‘Extremism fatigue’ in politics? Get used to it. | CLARENCE PAGE

Rep. Alexandria Ocasio-Cortez (D-NY) speaks during a news conference at the U.S. Capitol on Dec ...

I was amused by an “unscientific opinion” survey of Republican primary voters in Arizona’s heated race for Democrat Mark Kelly’s Senate seat. Many said they’d grown tired of Republican candidates’ extremism.

“I know I don’t want any more GOP extremists — it’s exhausting,” said one resident from near Phoenix. “I don’t know that much about Mark Kelly, but he seems levelheaded.”

Tired of extremism? It may sound like extremism to you, ma’am, but in today’s politics it’s called publicity.

This has been particularly true of Republican candidates as they vie for former President Donald Trump’s endorsement and his voters’ votes.

In Arizona, for example, Trump endorsed a venture capitalist named Blake Masters who said on a podcast this year that “Black people, frankly” are to blame for America’s gun violence problem. Masters talked in April on “The Jeff Oravits Show” about how “it’s gangs. It’s people in Chicago, St. Louis shooting each other. Very often, you know, Black people, frankly. And the Democrats don’t want to do anything about that.”

OK, as a still-proud Chicagoan, I’m tired of defending the city’s bloody — although, alas, hardly unique — crime problems, which Republicans love to highlight as a case study in Democratic incompetence.

But I could not help but notice the paranoid vibe in what he said next: Democrats “are weak on crime” and “don’t like the Second Amendment,” Masters said, because “it frankly blocks a lot of their plans for us.”

Plans? What plans? And what does he mean by “us?”

But, of course, paranoia, along with generous helpings of “us” versus “them” scenarios, are main ingredients in today’s porridge of right-wing fearmongering.

Masters seemed to be following a recipe from another Trump endorsee, Rep. Madison Cawthorn. Less than two days after his stunning defeat in North Carolina’s primary after one term in office, Cawthorn took to Instagram to post a defiant, typo-riddled promise to stage a “Dark MAGA” comeback.

“I am on a mission now to expose those who say and promise one thing yet legislate and work toward another, self-profiteering, globalist goal,” Cawthorn said. “It’s time for the rise of the new right, it’s time for Dark MAGA to truly take command.”

Whoo-oo-oo, I’m scared. Not.

But don’t get the idea that Republicans are the only party with a flamboyantly extremist fringe.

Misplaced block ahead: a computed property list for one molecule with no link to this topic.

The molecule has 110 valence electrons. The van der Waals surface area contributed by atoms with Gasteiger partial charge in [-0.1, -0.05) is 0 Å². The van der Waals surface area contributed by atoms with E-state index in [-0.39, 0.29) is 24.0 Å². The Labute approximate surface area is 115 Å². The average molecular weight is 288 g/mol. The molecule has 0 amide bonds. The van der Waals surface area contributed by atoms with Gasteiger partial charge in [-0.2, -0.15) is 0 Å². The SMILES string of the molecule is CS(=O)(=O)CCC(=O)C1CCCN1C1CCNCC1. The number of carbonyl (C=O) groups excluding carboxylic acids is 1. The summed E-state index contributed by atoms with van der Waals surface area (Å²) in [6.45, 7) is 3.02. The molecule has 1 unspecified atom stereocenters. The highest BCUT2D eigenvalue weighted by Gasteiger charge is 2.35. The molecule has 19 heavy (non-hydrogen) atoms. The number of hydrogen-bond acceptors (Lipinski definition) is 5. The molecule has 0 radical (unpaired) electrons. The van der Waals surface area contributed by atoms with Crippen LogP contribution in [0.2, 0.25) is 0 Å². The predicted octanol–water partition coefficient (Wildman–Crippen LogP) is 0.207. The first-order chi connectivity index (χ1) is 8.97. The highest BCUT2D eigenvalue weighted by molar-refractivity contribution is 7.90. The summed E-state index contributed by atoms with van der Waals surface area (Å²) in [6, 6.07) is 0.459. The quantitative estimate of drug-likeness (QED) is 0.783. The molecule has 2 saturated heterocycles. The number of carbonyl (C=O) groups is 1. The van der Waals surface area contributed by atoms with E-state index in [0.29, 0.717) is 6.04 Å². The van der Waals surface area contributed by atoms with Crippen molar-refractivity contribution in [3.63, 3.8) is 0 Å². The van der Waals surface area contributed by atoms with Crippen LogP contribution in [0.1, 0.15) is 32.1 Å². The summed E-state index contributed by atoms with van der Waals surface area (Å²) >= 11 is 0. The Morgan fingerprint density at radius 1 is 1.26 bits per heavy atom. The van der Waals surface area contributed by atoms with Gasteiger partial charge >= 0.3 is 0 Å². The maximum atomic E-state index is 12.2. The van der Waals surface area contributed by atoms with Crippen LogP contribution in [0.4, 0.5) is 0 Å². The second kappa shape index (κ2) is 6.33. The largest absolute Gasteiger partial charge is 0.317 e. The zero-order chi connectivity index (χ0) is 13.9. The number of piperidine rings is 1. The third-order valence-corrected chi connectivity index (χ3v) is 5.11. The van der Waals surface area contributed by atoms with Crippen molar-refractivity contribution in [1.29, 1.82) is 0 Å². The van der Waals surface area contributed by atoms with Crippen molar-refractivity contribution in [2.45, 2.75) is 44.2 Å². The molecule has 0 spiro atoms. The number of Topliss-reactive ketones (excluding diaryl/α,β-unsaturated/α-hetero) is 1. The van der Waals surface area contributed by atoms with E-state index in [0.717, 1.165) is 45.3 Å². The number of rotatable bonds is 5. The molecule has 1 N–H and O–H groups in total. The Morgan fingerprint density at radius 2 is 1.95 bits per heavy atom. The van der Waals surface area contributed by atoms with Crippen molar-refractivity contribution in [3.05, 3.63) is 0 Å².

Rep. Alexandria Ocasio-Cortez, the famously progressive New York Democrat, posted an Instagram story recently to defend using the word “Latinx” to describe Hispanic men and women, slamming her Democratic colleagues who she said “rail against” it.

That’s true. Consultant James Carville and numerous pragmatic Hispanic leaders have criticized the term as popular among partisan elites but almost unknown and even hated among rank-and-file Hispanic voters, according to polls and anecdotal evidence.

Yet, AOC defended the term, saying, “It’s almost as though it has not struck some of these folks that another person’s identity is not about your re-election prospects. Like, this is not about you.”

No, but you don’t have to be a righteous partisan to understand that it is all about winning, which is not something that follows language that sounds elitist, presumptuous or out-of-touch with the voters you want to reach.

But then there’s nothing new about factional disputes in the party that historically included Andrew Jackson and Jesse Jackson. (Yes, children, we should all know the old Will Rogers quote by now: “I don’t belong to an organized party; I’m a Democrat.”)

Extremism in politics reminds me of a couple of research studies around the 2016 election cycle that found voters in the United States and Europe complaining of “scandal fatigue.” The more scandals, interestingly enough, the more voters were desensitized to the scandals.

That seemed to be demonstrated later on by Trump’s first campaign, which seemed to not only be riddled with scandals, but able to thrive on them. The more he was criticized, they more his loyal following grew.

Whether we see more extremism in politics depends on how successful these primary campaigns happen to be. One thing is clear, though. Not all voters are looking for more food fights.

Contact Clarence Page at cpage@chicagotribune.com.